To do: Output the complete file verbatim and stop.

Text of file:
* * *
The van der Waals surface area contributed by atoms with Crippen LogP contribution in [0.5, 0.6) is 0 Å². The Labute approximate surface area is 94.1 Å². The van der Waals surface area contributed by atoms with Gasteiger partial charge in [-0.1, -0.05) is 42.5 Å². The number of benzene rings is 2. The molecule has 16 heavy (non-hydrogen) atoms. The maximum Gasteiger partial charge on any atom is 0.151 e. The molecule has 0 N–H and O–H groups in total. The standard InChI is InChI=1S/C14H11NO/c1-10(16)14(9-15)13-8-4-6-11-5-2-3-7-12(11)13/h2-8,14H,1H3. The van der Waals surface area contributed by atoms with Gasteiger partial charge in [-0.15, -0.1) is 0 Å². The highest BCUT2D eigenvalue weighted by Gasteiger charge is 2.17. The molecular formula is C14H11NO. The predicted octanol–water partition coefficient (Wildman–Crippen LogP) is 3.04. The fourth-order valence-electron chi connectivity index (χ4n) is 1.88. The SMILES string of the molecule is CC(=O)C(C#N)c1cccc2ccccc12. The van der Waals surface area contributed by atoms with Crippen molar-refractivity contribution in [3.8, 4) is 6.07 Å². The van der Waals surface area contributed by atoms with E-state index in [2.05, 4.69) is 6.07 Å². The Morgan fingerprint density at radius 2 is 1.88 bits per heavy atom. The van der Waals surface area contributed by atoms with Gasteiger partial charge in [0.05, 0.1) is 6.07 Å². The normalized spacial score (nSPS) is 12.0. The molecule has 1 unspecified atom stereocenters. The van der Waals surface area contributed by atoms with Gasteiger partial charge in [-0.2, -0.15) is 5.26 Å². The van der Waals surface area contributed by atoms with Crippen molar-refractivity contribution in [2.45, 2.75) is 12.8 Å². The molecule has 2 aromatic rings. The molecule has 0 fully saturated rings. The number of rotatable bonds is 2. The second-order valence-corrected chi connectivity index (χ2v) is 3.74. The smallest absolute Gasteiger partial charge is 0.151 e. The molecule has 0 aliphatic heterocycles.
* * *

The van der Waals surface area contributed by atoms with Crippen LogP contribution in [0.5, 0.6) is 0 Å². The Labute approximate surface area is 94.1 Å². The van der Waals surface area contributed by atoms with Gasteiger partial charge in [-0.1, -0.05) is 42.5 Å². The number of benzene rings is 2. The molecule has 16 heavy (non-hydrogen) atoms. The maximum Gasteiger partial charge on any atom is 0.151 e. The molecule has 0 N–H and O–H groups in total. The standard InChI is InChI=1S/C14H11NO/c1-10(16)14(9-15)13-8-4-6-11-5-2-3-7-12(11)13/h2-8,14H,1H3. The van der Waals surface area contributed by atoms with Gasteiger partial charge in [-0.15, -0.1) is 0 Å². The highest BCUT2D eigenvalue weighted by Gasteiger charge is 2.17. The molecular formula is C14H11NO. The predicted octanol–water partition coefficient (Wildman–Crippen LogP) is 3.04. The fourth-order valence-electron chi connectivity index (χ4n) is 1.88. The SMILES string of the molecule is CC(=O)C(C#N)c1cccc2ccccc12. The van der Waals surface area contributed by atoms with Crippen molar-refractivity contribution in [3.8, 4) is 6.07 Å². The van der Waals surface area contributed by atoms with E-state index in [2.05, 4.69) is 6.07 Å². The Morgan fingerprint density at radius 2 is 1.88 bits per heavy atom. The van der Waals surface area contributed by atoms with Gasteiger partial charge in [0.05, 0.1) is 6.07 Å². The normalized spacial score (nSPS) is 12.0. The molecule has 1 unspecified atom stereocenters. The van der Waals surface area contributed by atoms with Gasteiger partial charge in [-0.2, -0.15) is 5.26 Å². The van der Waals surface area contributed by atoms with Crippen molar-refractivity contribution in [2.45, 2.75) is 12.8 Å². The molecule has 2 aromatic rings. The molecule has 0 fully saturated rings. The number of rotatable bonds is 2. The second-order valence-corrected chi connectivity index (χ2v) is 3.74. The smallest absolute Gasteiger partial charge is 0.151 e. The molecule has 0 aliphatic heterocycles.